(2.567)
62.6
(2.465)
88.6
(3.488)
89.6
(3.528)
96.4
(3.795)
181.4
(7.142)
239.9
(9.445)
262.5
(10.335)
221.6
(8.724)
80.3
(3.161)
61.9
(2.437)
47.7
(1.878)
1,497.6
(58.961)
Average precipitation days (≥ 0.1 mm) 12.6 10.3 11.2 10.0 10.4 11.8 12.5 13.5 10.8 7.0 9.3 10.8 130.2
Average relative humidity (%) 65.3 64.9 64.9 66.5 70.4 76.8 78.3 76.5 73.7 66.9 65.1 65.1 69.6
Mean monthly sunshine hours 70.4 105.4 158.9 194.4 211.9 170.9 195.6 195.6 161.7 178.5 126.0 84.8 1,854.1
Source: Korea Meteorological Administration[23]
Climate data for Seogwipo-si, Jejudo (1981–2010)
Month Jan Feb Mar Apr May Jun Jul Aug Sep Oct Nov Dec Year
Average high °C (°F) 10.7
(51.3)
11.6
(52.9)
14.4
(57.9)
18.5
(65.3)
22.0
(71.6)
24.6
(76.3)
28.3
(82.9)
30.1
(86.2)
27.4
(81.3)
23.4
(74.1)
18.2
(64.8)
13.2
(55.8)
20.2
(68.4)
Daily mean °C (°F) 6.8
(44.2)
7.8
(46)
10.6
(51.1)
14.8
(58.6)
18.6
(65.5)
21.7
(71.1)
25.6
(78.1)
27.1
(80.8)
23.9
(75)
19.3
(66.7)
14.1
(57.4)
9.3
(48.7)
16.6
(61.9)
Average low °C (°F) 3.6
(38.5)
4.4
(39.9)
7.1
(44.8)
11.3
(52.3)
15.3
(59.5)
19.2
(66.6)
23.5
(74.3)
24.6
(76.3)
21.1
(70)
15.9
(60.6)
10.6
(51.1)
5.9
(42.6)
13.5
(56.3)
Average precipitation mm (inches) 61.0
(2.402)
77.1
(3.035)
131.2
(5.165)
174.9
(6.886)
205.8
(8.102)
276.9
(10.902)
309.8
(12.197)
291.6
(11.48)
196.6
(7.74)
81.6
(3.213)
71.4
(2.811)
45.1
(1.776)
1,923
(75.709)
Average precipitation days (≥ 0.1 mm) 10.3 9.5 11.0 10.5 10.7 12.9 14.3 14.2 10.3 6.1 7.4 8.1 125.3
Average relative humidity (%) 62.8 62.1 62.4 64.5 69.9 78.2 84.1 79.0 72.5 63.9 63.2 62.2 68.7
Mean monthly sunshine hours 152.2 152.6 174.0 190.9 199.0 144.2 142.1 184.2 176.1 207.1 170.5 161.8 2,054.7
Source: Korea Meteorological Administration[24]


Places of interest

Seongsan Ilchulbong or "Sunrise Peak"

Utilities

The island's power-grid is connected to mainland plants by the HVDC Haenam–Cheju, and electricity is also provided by generators located on the island. As of 2001, there were four power plants on Jeju, with more under planning and construction. The most notable of these are the gas-fired generators of Jeju Thermal Power Plant, located in Jeju City. The present-day generators of this plant were constructed from 1982 onwards, replacing earlier structures that dated from 1968.[28] As elsewhere in Korea, the power supply is overseen by the Korea Electric Power Corporation, or KEPCO.

In February 2012, the governor of the state of Hawaii (USA), Neil Abercrombie, and the director of the Electricity Market and Smart Grid Division at the Korea Ministry of Knowledge Economy, Choi Kyu-Chong, signed a letter of intent to share information about Smart Grid technology. The Jeju Smart Grid was initially installed in 6,000 homes in Gujwa-eup and is being expanded. South Korea is using the pilot program of the Smart Grid on Jejudo as the testing ground in order to implement a nationwide Smart Grid by 2030.[29]

Transportation

As of 2012, the Seoul – Jeju City air route is by a significant margin the world's busiest, with 10,156,000 passengers flown between the two cities that year.[30]

Cheju/Jeju Naval Base

In 1993 the Republic of Korea (ROK) began planning a naval base on Jejudo (Jeju) Island, and in 2007, construction began in the village of Gangjeong, with planned completion by 2011. The base was planned to accommodate 20 warships, three submarines and two 150,000-ton cruise ships, as a private-military complex port, similar to those in Sydney and Hawaii. Jeju residents, environmentalists, and opposition parties opposed the base, causing delays in the construction schedule.[31] The base was completed in 2016 and the official name is the Jeju Civilian-Military Complex Port. Activists opposed to the plan[32] claim environmental hazards will damage the “Island of Peace” designated as such by the government.[33]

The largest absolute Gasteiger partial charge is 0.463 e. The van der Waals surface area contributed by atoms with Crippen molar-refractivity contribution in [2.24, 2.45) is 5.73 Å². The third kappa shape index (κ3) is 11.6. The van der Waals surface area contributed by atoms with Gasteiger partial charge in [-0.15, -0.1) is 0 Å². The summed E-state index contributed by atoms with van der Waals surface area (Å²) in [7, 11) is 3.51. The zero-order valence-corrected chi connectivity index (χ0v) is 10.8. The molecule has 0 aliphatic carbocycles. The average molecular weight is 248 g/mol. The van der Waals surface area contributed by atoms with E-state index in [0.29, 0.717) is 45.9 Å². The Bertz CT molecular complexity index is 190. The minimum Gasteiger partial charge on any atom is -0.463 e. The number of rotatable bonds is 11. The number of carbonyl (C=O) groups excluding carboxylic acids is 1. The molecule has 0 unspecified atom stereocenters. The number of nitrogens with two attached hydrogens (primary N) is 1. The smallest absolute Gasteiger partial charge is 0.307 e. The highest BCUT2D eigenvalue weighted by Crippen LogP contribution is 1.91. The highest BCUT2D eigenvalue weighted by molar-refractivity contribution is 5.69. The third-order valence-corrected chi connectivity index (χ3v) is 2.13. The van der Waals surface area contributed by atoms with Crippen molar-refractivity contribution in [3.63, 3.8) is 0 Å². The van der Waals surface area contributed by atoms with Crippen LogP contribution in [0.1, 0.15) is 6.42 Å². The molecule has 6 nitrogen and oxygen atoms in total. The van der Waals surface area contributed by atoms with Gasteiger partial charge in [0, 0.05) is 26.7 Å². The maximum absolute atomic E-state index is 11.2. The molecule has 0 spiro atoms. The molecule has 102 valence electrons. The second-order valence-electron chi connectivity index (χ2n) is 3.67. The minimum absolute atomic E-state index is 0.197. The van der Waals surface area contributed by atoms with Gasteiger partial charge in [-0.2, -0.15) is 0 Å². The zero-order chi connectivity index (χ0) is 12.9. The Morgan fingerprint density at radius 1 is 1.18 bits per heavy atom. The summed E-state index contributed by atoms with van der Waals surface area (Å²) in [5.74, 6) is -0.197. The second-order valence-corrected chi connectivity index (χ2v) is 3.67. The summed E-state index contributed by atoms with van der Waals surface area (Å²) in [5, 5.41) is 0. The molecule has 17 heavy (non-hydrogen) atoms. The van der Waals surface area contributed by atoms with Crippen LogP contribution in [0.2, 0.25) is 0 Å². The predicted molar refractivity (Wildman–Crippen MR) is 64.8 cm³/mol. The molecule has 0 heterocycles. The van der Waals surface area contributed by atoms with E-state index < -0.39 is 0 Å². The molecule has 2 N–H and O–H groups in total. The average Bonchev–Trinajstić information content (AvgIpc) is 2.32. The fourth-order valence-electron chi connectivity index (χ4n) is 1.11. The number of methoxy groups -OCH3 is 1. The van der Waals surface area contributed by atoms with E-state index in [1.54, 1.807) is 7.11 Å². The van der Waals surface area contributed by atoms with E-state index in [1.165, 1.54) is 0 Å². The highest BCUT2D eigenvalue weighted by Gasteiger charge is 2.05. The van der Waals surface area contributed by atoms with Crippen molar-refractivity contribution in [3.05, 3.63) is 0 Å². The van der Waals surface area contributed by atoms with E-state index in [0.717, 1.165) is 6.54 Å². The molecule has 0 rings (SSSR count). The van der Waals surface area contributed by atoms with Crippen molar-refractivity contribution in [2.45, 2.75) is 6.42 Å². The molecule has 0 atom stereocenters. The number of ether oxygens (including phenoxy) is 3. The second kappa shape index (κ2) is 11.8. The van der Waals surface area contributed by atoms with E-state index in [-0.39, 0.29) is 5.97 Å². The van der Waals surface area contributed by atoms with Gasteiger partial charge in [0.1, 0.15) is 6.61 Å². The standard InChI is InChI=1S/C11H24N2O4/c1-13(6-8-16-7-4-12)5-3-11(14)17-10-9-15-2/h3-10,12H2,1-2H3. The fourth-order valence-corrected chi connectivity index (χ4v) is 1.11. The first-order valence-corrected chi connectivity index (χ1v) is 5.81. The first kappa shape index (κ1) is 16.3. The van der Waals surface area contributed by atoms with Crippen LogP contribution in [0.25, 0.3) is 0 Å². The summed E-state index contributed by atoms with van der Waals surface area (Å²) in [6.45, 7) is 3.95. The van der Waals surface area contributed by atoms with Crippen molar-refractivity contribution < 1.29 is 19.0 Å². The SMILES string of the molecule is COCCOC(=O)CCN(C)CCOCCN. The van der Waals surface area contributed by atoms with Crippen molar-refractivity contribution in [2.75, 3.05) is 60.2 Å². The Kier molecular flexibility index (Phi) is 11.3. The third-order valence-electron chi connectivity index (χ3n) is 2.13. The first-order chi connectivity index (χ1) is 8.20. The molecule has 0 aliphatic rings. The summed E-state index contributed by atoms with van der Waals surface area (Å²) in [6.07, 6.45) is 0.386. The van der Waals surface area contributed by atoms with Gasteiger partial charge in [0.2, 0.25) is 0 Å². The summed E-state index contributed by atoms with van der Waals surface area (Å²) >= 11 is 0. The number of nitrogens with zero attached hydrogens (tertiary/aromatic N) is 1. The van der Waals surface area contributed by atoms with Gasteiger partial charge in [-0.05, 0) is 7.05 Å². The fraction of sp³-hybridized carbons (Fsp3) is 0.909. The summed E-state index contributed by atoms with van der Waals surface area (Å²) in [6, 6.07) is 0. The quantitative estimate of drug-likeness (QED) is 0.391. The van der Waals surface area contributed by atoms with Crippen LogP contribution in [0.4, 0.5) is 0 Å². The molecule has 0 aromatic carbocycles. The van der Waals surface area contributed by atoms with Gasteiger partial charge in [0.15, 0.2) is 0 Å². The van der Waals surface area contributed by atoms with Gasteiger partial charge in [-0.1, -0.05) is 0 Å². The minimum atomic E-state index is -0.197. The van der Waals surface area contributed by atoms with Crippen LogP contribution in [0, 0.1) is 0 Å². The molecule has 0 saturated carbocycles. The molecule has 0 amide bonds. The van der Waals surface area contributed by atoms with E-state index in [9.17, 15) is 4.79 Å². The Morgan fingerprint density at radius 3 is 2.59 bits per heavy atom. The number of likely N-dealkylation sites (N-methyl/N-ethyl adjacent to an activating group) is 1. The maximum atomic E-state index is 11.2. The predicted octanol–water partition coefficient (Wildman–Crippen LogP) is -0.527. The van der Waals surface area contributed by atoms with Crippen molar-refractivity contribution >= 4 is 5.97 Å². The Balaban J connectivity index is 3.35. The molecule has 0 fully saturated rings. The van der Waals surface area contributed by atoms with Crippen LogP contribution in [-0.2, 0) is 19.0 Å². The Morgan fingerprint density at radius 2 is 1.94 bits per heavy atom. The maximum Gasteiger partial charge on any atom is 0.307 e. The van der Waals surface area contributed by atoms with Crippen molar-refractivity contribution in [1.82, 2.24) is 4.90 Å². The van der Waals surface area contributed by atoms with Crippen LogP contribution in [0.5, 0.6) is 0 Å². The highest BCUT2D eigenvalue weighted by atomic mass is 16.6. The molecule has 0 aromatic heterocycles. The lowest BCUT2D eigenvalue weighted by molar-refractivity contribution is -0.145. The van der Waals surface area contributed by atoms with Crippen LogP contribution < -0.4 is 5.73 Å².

See also

References

  1. ^ "Unesco names World Heritage sites". BBC News. June 28, 2007. Retrieved May 6, 2010. 
  2. ^ "The Island of Quelpart". JSTOR 198722. 
  3. ^ "Quelpart Island and Its People". JSTOR 208503. 
  4. ^ "The Queen of Quelparte". 
  5. ^ "The Name of Quelpaert Island". 
  6. ^ "Jeju Island Facts". 
  7. ^ Sansom, George (1961). A History of Japan, 1334–1615. Stanford University Press. p. 269. ISBN 0804705259. 
  8. ^ Hugh Deane (1999). The Korean War, 1945-1953. China Books&Periodicals, Inc. pp. 54–58. 
  9. ^ a b c d e Merrill, John (1980). "Cheju-do Rebellion". The Journal of Korean Studies: 139–197. 
  10. ^ a b c Deane, Hugh (1999). The Korean War 1945-1953. San Francisco: China Books and Periodicals Inc. pp. 54–58. ISBN 0-8351-2644-7. 
  11. ^ a b c Kim, Hun Joon (2014). The Massacre at Mt. Halla: Sixty Years of Truth Seeking in South Korea. Cornell University Press. pp. 13–41. ISBN 9780801452390. 
  12. ^ Hideko takayama in tokyo (June 19, 2000). "Ghosts Of Cheju". newsweek. Retrieved 2009-03-30. 
  13. ^ O, John Kie-Chiang (1999). "Korean Politics: The Quest for Democratization and Economic Development". Cornell University Press. 
  14. ^ Song Jung Hee, Islanders still mourn April 3 massacre, Jeju Weekly, March 3, 2010
  15. ^ Map of Korea: Cheju Island The People's Korea. Accessed 8 July 2012
  16. ^ a b Woo, Kyung; Sohn, Young; Ahn, Ung; Spate, Andy (January 2013), "Geology of Jeju Island", Jeju Island Geopark - A Volcanic Wonder of Korea: 13–14, doi:10.1007/978-3-642-20564-4_5 
  17. ^ "RISS 통합검색 - 국내학술지논문 상세보기". www.riss4u.net. 
  18. ^ "RISS 통합검색 - 학위논문 상세보기". www.riss4u.net. 
  19. ^ Jang, Yong-chang and Chanwon Lee, 2009, "Gotjawal Forest as an internationally important wetland," Journal of Korean Wetlands Studies, 2009, Vol 1.
  20. ^ "Ramsar site list" (PDF). Archived from the original (PDF) on January 14, 2009. Retrieved 2007-06-20.  Accessed June 2009
  21. ^ "제주특별자치도 자연환경생태정보시스템". nature.jeju.go.kr. Archived from the original on 2016-07-12. Retrieved 2016-03-14. 
  22. ^ Ap, Tiffany (January 25, 2016). "Deaths, travel disruption as bitter cold grips Asia". CNN. Retrieved January 25, 2016. 
  23. ^ "평년값자료(1981–2010) 제주(184)". Korea Meteorological Administration. Retrieved 2011-05-23. 
  24. ^ "평년값자료(1981–2010) 서귀포(189)". Korea Meteorological Administration. Retrieved 2011-05-23. 
  25. ^ "평년값자료(1981–2010) 성산(188)". Korea Meteorological Administration. Retrieved 2011-05-23. 
  26. ^ "평년값자료(1981–2010) 고산(185)". Korea Meteorological Administration. Retrieved 2011-05-23. 
  27. ^ "제주도상세기후특성집(2010) 윗세오름(871)". Jeju Regional Meteorological Administration. Retrieved 2010-11-30. 
  28. ^ "Jeju Thermal P/P". Korea Midland Power website. Archived from the original on June 16, 2005. Retrieved July 29, 2005. 
  29. ^ "Korea and Hawaii join forces in Smart Grid venture". The Jeju Weekly. Feb 24, 2012. Retrieved Mar 5, 2012. 
  30. ^ "300 world 'super routes' attract 20% of all air travel, Amadeus reveals in new analysis of global trends". www.amadeus.com. 
  31. ^ Jeju naval base: The Koreaherald.com, Published; 2016-02-29, - Retrieved 2017-03-05
  32. ^ Save Jeju Now- Retrieved 2017-03-05
  33. ^ Cheju / Jeju Naval Base: GlobalSecurity.org- Retrieved 2017-03-05

External links

  • Media related to Jeju at Wikimedia Commons

Coordinates: 33°23′N 126°32′E / 33.38°N 126.53°E / 33.38; 126.53